• Hexokinase deficiency anemia
  • Pyruvate kinase PK deficiency anemia
  • Triose-phosphate isomerase deficiency anemia

Type 1 Excludes

Type 1 Excludes
A type 1 excludes note is a pure excludes note. It means "NOT CODED HERE!" An Excludes1 note indicates that the code excluded should never be used at the same time as the code above the Excludes1 note. An Excludes1 is used when two conditions cannot occur together, such as a congenital form versus an acquired form of the same condition.
  • disorders of glycolysis not associated with anemia E74.8

Index to Diseases and Injuries

The Index to Diseases and Injuries is an alphabetical listing of medical terms, with each term mapped to one or more ICD-10 code(s). The following references for the code D55.2 are found in the index:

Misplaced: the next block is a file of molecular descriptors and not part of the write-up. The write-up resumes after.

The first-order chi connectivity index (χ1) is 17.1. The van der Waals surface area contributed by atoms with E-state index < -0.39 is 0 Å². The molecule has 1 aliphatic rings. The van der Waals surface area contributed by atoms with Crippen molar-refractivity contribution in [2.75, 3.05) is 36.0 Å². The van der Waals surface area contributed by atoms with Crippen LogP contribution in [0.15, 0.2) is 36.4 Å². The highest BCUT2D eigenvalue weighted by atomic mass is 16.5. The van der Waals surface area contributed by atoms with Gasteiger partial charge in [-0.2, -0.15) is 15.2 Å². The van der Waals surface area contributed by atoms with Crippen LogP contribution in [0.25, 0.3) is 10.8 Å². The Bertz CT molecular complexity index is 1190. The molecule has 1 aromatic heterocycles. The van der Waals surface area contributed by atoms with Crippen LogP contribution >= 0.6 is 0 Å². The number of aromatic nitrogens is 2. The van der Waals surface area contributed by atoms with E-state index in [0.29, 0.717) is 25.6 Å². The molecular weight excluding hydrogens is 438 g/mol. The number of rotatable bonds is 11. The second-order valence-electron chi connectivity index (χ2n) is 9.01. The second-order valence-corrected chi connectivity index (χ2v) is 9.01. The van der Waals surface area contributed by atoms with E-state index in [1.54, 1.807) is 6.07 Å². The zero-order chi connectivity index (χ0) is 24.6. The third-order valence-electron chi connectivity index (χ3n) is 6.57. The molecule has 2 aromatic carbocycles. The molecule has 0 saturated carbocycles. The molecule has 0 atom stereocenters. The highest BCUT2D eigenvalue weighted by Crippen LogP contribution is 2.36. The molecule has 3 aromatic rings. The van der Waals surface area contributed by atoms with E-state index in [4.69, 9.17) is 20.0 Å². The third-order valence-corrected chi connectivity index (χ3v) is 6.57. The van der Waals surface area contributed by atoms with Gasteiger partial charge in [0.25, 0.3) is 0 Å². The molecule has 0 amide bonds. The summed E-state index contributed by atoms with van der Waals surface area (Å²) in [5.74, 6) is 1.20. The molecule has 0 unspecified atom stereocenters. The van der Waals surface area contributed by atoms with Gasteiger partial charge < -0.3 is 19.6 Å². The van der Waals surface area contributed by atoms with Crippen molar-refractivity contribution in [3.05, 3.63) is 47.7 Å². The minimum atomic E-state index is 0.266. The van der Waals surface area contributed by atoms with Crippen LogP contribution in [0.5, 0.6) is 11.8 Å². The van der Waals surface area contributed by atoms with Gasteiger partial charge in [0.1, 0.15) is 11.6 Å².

Synonyms

The following clinical terms are approximate synonyms or lay terms that might be used to identify the correct diagnosis code:

  • Hemolytic anemia due to hexokinase deficiency
  • Hemolytic anemia due to pyruvate kinase deficiency
  • Hemolytic anemia due to triose phosphate isomerase deficiency
  • HNSHA due to glucose phosphate isomerase deficiency
  • HNSHA due to hexokinase deficiency
  • HNSHA due to NADH diaphorase deficiency
  • HNSHA due to phosphofructokinase deficiency
  • HNSHA due to phosphoglycerate kinase deficiency
  • HNSHA due to pyruvate kinase deficiency
  • HNSHA due to triosephosphate isomerase deficiency

Diagnostic Related Groups

The ICD-10 code D55.2 is grouped in the following groups for version MS-DRG V37.0 What are Diagnostic Related Groups?